With reference to
In one exemplary embodiment of the present invention, the semiconductor material in the unmasked regions 53 of body 36 may be converted to porous silicon by a conversion process that includes doping followed by anodization. To that end, a high concentration of a p-type dopant 58 is introduced into the unmasked regions 53 of semiconductor material by, for example, gas phase doping, solid source doping, ion implantation, or a combination of these techniques. The p-type dopant 58 may be selected from boron (B), gallium (Ga), aluminum (Al), or a combination of these dopants, and may be introduced into the semiconductor material at an atomic concentration ranging from about 5×1017 cm−3 to about 1×1021 cm−3 and with a suitable kinetic energy to span the thickness of the unmasked regions 53. The substrate 28 may be annealed after introduction of the p-type dopant 58 at a temperature ranging from about 750° C. to about 1100° C. for five (5) seconds to thirty (30) minutes to uniformly distribute the p-type dopant 58 in the semiconductor material of the unmasked regions 53 and to activate the p-type dopant 58.
The heavily doped silicon in the unmasked regions 53 of body 36 is then subjected to an anodization process in an aqueous electrolyte or anodization solution that typically contains hydrofluoric acid (HF), such as a mixture of HF and a monohydric alcohol such as methanol, ethanol, or n- or iso-propanol. The monohydric alcohol is added to the solution to improve the wettability of the hydrofluoric acid. The substrate 28 is contacted with a positively-biased electrode and immersed along with a separate negatively-biased electrode into a bath of the anodization solution. An electrical current is flowed through the electrodes and the SOI layer 30 of the substrate 28 for an anodization time sufficient to convert the heavily doped silicon to porous silicon. A light source may be optionally used to illuminate the SOI layer 30 during the anodization process. The anodization process may be performed at room temperature or at a temperature exceeding room temperature. Following the anodization process, the substrate 28 may be rinsed with deionized water and dried.
The anodization process creates pores across the thickness of the unmasked regions 53 of the body 36. The interconnectivity of the pores extends from the surface 26 to the interface between the body 36 and the buried insulator layer 32. The resulting size and density of the porosity is proportional to material properties like the p-type dopant concentration, and to other non-material properties such as the anodization current and voltage, the acid concentration in the anodization solution, illumination, and the temperature of the anodization solution. For example, the anodization process converting the silicon in the unmasked regions 53 of the body 36 to porous silicon may be conducted in an aqueous 1:1 HF (49%) and ethanol solution at a current density ranging from about 1 mA/cm2 to about 40 mA/cm2 in the dark and at room temperature with a process time ranging from several minutes to one hour. The semiconductor material in the masked region 55 of body 36 remains substantially intact and in its initial state.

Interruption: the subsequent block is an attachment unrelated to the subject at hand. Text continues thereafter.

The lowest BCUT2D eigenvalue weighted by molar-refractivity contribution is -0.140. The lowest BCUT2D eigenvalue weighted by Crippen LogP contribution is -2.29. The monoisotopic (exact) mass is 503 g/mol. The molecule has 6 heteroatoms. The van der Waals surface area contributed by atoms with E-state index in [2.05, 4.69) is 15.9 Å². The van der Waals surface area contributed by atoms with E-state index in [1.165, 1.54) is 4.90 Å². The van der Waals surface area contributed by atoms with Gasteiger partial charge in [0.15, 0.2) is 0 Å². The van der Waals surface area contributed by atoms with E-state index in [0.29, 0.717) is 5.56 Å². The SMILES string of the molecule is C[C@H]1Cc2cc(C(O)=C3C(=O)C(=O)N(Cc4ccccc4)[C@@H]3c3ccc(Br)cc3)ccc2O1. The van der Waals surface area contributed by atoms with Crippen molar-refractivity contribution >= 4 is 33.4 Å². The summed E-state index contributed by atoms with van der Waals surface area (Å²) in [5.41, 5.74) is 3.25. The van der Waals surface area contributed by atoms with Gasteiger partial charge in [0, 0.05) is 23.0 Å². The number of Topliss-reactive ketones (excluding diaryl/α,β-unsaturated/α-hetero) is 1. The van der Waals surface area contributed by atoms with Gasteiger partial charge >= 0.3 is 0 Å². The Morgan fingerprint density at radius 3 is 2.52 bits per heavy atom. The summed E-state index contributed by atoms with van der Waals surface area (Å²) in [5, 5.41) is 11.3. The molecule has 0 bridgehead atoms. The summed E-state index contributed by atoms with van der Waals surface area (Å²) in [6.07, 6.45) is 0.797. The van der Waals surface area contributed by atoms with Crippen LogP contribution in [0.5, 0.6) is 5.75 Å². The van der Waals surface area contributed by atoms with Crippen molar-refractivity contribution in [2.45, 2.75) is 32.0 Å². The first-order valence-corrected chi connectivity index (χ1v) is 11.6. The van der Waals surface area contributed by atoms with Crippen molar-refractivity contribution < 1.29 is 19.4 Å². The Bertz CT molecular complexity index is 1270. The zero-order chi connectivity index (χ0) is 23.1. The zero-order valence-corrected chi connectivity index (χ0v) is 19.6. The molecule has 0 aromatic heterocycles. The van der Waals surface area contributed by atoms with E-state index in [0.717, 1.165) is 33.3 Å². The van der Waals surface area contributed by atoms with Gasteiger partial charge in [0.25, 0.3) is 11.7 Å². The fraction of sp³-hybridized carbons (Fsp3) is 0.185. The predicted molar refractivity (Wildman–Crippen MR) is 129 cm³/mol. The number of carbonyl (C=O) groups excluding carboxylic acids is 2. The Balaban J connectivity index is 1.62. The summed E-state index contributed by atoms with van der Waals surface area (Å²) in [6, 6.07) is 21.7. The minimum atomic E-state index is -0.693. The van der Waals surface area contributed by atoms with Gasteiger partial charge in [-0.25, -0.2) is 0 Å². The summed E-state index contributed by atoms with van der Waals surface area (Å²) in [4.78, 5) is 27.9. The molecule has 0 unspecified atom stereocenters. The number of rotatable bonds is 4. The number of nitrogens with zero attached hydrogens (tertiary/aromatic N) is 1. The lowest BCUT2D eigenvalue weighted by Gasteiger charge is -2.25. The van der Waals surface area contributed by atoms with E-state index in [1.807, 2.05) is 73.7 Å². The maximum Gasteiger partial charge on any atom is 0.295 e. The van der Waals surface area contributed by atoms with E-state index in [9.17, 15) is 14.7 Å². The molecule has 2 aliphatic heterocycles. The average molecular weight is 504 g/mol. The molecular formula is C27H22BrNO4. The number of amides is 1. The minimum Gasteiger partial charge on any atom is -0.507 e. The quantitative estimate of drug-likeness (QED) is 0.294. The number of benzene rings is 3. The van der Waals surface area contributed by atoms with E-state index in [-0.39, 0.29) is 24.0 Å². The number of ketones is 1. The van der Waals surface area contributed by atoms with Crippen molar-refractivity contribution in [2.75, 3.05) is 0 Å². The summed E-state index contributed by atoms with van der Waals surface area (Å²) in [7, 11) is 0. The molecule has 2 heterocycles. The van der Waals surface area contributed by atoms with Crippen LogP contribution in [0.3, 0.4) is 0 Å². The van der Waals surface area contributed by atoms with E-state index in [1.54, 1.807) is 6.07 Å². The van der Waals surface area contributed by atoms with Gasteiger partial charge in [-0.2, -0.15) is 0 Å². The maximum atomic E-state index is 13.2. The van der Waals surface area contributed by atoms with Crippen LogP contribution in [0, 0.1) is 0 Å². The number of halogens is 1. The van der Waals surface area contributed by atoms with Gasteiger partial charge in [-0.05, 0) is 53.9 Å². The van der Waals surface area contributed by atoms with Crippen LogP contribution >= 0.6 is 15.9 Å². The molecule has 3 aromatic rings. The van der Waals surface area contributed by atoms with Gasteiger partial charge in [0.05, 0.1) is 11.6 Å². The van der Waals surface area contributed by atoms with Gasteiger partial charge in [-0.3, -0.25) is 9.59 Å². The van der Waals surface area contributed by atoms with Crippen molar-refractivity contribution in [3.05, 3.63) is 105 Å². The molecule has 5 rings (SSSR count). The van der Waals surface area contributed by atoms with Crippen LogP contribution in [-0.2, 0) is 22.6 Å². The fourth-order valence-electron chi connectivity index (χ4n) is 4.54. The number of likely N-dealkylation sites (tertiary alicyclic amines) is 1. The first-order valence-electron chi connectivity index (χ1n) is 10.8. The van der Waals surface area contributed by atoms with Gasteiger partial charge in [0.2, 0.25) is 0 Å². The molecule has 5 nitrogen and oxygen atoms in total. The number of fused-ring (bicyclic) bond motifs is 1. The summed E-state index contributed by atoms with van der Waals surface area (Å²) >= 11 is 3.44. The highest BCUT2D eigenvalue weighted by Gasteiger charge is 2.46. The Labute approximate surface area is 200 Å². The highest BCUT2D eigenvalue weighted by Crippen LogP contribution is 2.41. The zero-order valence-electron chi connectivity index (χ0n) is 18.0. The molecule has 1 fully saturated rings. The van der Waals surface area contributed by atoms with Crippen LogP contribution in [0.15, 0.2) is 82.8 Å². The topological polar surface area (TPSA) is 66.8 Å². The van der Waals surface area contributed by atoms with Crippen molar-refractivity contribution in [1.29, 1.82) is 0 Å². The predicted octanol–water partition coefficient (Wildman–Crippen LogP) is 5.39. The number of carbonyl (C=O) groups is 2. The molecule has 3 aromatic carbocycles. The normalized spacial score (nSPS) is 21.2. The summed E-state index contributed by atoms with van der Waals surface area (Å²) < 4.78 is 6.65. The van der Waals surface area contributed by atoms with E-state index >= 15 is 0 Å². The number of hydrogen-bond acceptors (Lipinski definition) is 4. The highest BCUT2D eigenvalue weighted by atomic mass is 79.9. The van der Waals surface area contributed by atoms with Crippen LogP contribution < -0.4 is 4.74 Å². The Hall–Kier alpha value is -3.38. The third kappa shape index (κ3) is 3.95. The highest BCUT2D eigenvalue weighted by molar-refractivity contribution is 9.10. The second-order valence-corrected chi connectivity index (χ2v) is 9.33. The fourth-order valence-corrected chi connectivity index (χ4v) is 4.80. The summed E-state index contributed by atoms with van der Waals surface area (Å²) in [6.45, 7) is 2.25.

With reference to
The wet etchant used in the process readily penetrates through the interconnected pores in the porous semiconductor material constituting unmasked regions 53 of the body 36 to the underlying damaged or implantation-modified high-K dielectric material in the unmasked regions 57 of the buried insulator layer 32. Suitable wet etchants include, but are not limited to, aqueous solutions of hydrofluoric acid (HF) and/or sulfuric acid (H2SO4). If ions 56 (
The result of this fabrication stage is the formation of at least one void 60 in each of the unmasked regions 57 of the buried insulator layer 32 formerly occupied by the damaged high-K dielectric material of layers 14, 20 and layers 16, 22. The voids 60 are filled by air or another gas, which has a dielectric constant approximately equal to unity (1.0). The voids 60 flank and otherwise bound, or are juxtaposed with, the remaining undamaged high-K dielectric material in the masked region 59 of the buried insulator layer 32, which underlies the masked region 55 of body 36.
The damaged high-K dielectric material of layers 14, 20 and layers 16, 22 between the undamaged high-K dielectric material in layers 14, 20 may be completely removed from the unmasked regions 57, in which case the effective dielectric constant of the buried insulator layer 32 in unmasked regions 57 is approximately unity (1.0). Alternatively, the invention contemplates that layers 14, 20 and/or layers 16, 22 may only be partially removed from the unmasked regions 57 of the buried insulator layer 32 such that the effective dielectric constant in unmasked regions 57 is a volume-averaged composite of the individual dielectric constants of the voids 60 and residual damaged high-K dielectric material and residual dielectric material from layers 16, 22. Advantageously, the effective dielectric constant of the buried insulator layer 32 in the unmasked regions 57 may be less than about 3.9, which represents a dielectric constant characteristic of silicon dioxide. The dielectric constant of the buried insulator layer 32 in region 59 is substantially unaffected by the process steps forming voids 60 and, hence, remains greater than about ten (10). Multiple voids 60 may be formed in each unmasked region 57 that are interconnected or isolated by intervening portions of residual dielectric material.